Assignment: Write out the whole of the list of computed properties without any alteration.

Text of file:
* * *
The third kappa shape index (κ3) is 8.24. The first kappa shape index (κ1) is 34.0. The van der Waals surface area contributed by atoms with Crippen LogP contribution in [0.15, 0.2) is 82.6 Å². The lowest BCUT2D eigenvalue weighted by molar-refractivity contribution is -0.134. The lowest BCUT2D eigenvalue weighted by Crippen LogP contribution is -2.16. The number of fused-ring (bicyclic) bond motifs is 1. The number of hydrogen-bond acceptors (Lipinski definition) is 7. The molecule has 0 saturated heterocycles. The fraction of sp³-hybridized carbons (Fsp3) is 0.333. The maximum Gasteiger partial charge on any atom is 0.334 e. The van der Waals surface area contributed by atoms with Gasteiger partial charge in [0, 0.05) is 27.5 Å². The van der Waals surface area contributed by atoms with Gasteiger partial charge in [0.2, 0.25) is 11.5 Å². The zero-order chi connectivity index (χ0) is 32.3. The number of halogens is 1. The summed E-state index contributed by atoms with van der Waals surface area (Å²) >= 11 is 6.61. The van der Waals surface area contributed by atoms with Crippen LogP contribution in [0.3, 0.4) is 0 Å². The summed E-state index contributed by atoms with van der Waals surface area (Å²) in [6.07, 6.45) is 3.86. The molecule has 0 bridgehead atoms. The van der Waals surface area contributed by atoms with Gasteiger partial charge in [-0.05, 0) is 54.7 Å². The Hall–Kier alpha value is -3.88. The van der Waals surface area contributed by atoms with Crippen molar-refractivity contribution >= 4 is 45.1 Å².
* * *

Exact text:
The third kappa shape index (κ3) is 8.24. The first kappa shape index (κ1) is 34.0. The van der Waals surface area contributed by atoms with Crippen LogP contribution in [0.15, 0.2) is 82.6 Å². The lowest BCUT2D eigenvalue weighted by molar-refractivity contribution is -0.134. The lowest BCUT2D eigenvalue weighted by Crippen LogP contribution is -2.16. The number of fused-ring (bicyclic) bond motifs is 1. The number of hydrogen-bond acceptors (Lipinski definition) is 7. The molecule has 0 saturated heterocycles. The fraction of sp³-hybridized carbons (Fsp3) is 0.333. The maximum Gasteiger partial charge on any atom is 0.334 e. The van der Waals surface area contributed by atoms with Gasteiger partial charge in [0, 0.05) is 27.5 Å². The van der Waals surface area contributed by atoms with Gasteiger partial charge in [0.2, 0.25) is 11.5 Å². The zero-order chi connectivity index (χ0) is 32.3. The number of halogens is 1. The summed E-state index contributed by atoms with van der Waals surface area (Å²) >= 11 is 6.61. The van der Waals surface area contributed by atoms with Crippen LogP contribution in [0.3, 0.4) is 0 Å². The summed E-state index contributed by atoms with van der Waals surface area (Å²) in [6.07, 6.45) is 3.86. The molecule has 0 bridgehead atoms. The van der Waals surface area contributed by atoms with Gasteiger partial charge in [-0.05, 0) is 54.7 Å². The Hall–Kier alpha value is -3.88. The van der Waals surface area contributed by atoms with Crippen molar-refractivity contribution >= 4 is 45.1 Å².